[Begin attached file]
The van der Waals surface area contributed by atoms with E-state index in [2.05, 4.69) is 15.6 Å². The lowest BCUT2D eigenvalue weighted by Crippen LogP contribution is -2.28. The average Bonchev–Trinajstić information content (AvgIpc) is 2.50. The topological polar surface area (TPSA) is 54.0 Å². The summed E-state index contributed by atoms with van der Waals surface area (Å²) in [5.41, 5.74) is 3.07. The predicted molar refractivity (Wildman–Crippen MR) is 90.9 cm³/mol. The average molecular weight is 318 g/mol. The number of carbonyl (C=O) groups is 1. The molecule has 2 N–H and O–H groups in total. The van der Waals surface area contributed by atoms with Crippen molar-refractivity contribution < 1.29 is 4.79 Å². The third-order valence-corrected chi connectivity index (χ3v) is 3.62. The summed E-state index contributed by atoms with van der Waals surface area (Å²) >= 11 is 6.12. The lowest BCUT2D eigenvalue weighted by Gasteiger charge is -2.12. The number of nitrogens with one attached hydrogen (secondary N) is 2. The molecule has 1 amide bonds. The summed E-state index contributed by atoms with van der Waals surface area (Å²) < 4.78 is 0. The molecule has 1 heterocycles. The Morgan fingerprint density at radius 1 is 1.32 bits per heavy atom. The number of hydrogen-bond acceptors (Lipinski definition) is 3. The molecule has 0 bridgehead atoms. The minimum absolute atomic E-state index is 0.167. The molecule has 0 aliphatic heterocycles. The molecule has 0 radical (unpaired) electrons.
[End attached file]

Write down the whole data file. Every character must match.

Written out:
The van der Waals surface area contributed by atoms with E-state index in [2.05, 4.69) is 15.6 Å². The lowest BCUT2D eigenvalue weighted by Crippen LogP contribution is -2.28. The average Bonchev–Trinajstić information content (AvgIpc) is 2.50. The topological polar surface area (TPSA) is 54.0 Å². The summed E-state index contributed by atoms with van der Waals surface area (Å²) in [5.41, 5.74) is 3.07. The predicted molar refractivity (Wildman–Crippen MR) is 90.9 cm³/mol. The average molecular weight is 318 g/mol. The number of carbonyl (C=O) groups is 1. The molecule has 2 N–H and O–H groups in total. The van der Waals surface area contributed by atoms with Crippen molar-refractivity contribution < 1.29 is 4.79 Å². The third-order valence-corrected chi connectivity index (χ3v) is 3.62. The summed E-state index contributed by atoms with van der Waals surface area (Å²) >= 11 is 6.12. The lowest BCUT2D eigenvalue weighted by Gasteiger charge is -2.12. The number of nitrogens with one attached hydrogen (secondary N) is 2. The molecule has 1 amide bonds. The summed E-state index contributed by atoms with van der Waals surface area (Å²) < 4.78 is 0. The molecule has 1 heterocycles. The Morgan fingerprint density at radius 1 is 1.32 bits per heavy atom. The number of hydrogen-bond acceptors (Lipinski definition) is 3. The molecule has 0 bridgehead atoms. The minimum absolute atomic E-state index is 0.167. The molecule has 0 aliphatic heterocycles. The molecule has 0 radical (unpaired) electrons.